Congratulations to Tracy Sweeney who is the August 2016 Click Pro of the Month! Tracy has graced us with her presence for a quick interview and to share some of her work. You can find her online on Facebook and Instagram.

backlit photo of girls playing by Tracy Sweeney of Elan Studio

Tell us a little about yourself and how you got into photography?

I’m Tracy Sweeney, owner of Elan Studio. I live and operate in Bristol, Rhode Island with my beautiful family; Matt (my hubby) and I have five children ranging from 5 to 11. I’m a New England girl to the core; I love all things ocean. I could eat lobster for every meal for every day of my life. I began my photography journey as a hobbyist around 2008, never with the intention of becoming a professional. I was working as a full time teacher as well as completing Doctoral work in Curriculum & Instruction. Becoming a mother and documenting my own children completely shifted my direction. In 2012, I opened my studio, converting a rustic barn structure on my property.

maternity portrait by Tracy Sweeney of Elan Studio

When photographing subjects, what are your top considerations or goals?

My goal always, when photographing children and their families, is to make sure everyone enjoys the experience. Beyond crafting the images, it is so important to make the families and children feel comfortable so that they truly enjoy our time together and value the service I provide. I want the children to remember how much fun they had at our session, and I want their parents to feel at ease so they can enjoy what we are doing together. More than any beautiful image I can create for them, referrals come from how people feel when they are with you. I work closely with my families to guide them through the whole process from booking to gallery delivery.

Noahs Ark photo shoot by Tracy Sweeney of Elan Studio

What are some specific pieces of advice or practical tips you have for other photographers?

Work toward authenticity and not necessarily originality. If you have an original concept or idea that hasn’t been done before, wonderful, but more important is photographing from a place of authenticity. To be authentic is to be genuine. It is okay to do something that has been done before, but find a way to make it genuinely yours.

Do not get caught up in thinking you need to buy everything, always coveting something new. Learn your camera, practice with the lenses you have, shoot in different light at different times of day, that is how you will discover what you can do and what you want to do.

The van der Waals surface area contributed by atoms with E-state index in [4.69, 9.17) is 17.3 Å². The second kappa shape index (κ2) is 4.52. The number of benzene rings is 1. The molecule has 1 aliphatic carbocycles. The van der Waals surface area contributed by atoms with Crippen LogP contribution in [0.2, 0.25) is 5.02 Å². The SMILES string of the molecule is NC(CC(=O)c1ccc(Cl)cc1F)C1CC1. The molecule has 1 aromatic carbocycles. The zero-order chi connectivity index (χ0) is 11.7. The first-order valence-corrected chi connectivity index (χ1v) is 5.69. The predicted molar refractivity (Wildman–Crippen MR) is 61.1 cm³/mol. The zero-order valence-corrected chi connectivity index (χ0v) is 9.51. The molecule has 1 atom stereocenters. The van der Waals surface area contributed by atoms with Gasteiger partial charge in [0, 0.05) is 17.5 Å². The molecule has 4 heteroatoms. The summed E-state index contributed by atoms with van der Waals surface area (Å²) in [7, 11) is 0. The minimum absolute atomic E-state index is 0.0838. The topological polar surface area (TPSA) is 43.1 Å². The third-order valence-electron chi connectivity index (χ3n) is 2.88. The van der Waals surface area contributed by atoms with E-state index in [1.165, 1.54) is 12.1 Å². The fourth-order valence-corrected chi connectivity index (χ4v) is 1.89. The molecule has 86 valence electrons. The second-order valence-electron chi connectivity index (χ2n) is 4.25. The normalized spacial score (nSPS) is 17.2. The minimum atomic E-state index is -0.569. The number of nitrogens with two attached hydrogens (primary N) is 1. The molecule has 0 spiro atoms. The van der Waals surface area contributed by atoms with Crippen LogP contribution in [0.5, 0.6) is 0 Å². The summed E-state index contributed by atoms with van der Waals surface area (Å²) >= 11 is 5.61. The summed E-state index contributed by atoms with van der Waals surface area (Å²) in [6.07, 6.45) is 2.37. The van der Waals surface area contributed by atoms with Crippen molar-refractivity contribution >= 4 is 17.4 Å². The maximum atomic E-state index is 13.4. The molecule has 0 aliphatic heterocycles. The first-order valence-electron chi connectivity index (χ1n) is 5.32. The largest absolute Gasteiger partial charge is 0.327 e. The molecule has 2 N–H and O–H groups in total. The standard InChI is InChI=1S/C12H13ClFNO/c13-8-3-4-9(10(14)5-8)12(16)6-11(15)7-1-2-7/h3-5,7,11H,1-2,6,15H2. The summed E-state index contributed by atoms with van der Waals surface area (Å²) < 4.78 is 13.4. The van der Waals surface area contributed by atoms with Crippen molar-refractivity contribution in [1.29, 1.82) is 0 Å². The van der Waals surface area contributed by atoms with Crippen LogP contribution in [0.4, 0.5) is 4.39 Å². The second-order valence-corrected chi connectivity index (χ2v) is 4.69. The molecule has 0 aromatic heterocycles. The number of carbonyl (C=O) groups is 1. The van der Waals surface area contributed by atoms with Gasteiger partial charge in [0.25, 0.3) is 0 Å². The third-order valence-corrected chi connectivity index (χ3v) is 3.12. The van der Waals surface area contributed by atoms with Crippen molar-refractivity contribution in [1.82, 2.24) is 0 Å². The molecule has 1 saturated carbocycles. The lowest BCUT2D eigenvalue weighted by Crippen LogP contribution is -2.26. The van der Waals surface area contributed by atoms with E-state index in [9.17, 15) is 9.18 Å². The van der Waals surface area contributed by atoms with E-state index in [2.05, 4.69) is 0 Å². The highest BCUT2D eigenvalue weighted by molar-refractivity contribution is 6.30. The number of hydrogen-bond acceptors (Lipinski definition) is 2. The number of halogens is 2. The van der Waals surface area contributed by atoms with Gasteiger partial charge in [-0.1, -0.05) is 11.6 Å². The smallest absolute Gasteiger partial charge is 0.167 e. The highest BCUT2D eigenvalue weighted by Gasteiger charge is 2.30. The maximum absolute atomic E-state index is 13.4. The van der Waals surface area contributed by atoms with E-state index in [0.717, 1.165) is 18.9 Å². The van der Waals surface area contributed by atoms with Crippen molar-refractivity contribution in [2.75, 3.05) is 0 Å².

photo of girl walking into the water by Tracy Sweeney of Elan Studio

Describe your proudest photography moment.

I would have to say one of my proudest photography moments was seeing my images on packaging at Target Stores. I was there shopping and walked down the baby section looking for a registry gift and I literally leapt in the aisle when I saw my pictures on a huge box. I pulled a couple aside to take my photo with the box, which in itself is a bizarre request. I was like, “OMG! These are my images! Well, these pictures aren’t of me, I mean, I took them, and they’re on this box, and this is so cool.” The couple didn’t say much. But they took my picture.

picture of twins on a dock with suitcases by Tracy Sweeney of Elan Studio

How did you find your style?

It took me about a year to truly know what and who I wanted to photograph. Almost all of my business is child photography, inclusive of my commercial work, and that really helped me to focus attention and develop my niche. Defining my style has been essential to my success. I shoot mostly natural light and edit all of my images similarly to create consistency across my work. Photographing only those shoots that I want to shoot keeps me motivated and passionate. In the beginning, as I was discovering myself as a photographer, I tried to be everything for everyone. I learned quickly that in order for me to be successful, to pursue this business in a way that made me excited to wake each day and inspired for each shoot, I was going to focus only on those sessions I wanted to shoot.

What is your very favorite photography trick or tool?

My favorite trick is playing with my levels in Photoshop. It is so easy to do, and can be so impacting on a photo.

picture of young girl sitting on a blue dock by Tracy Sweeney of Elan Studio

Tracy’s tools: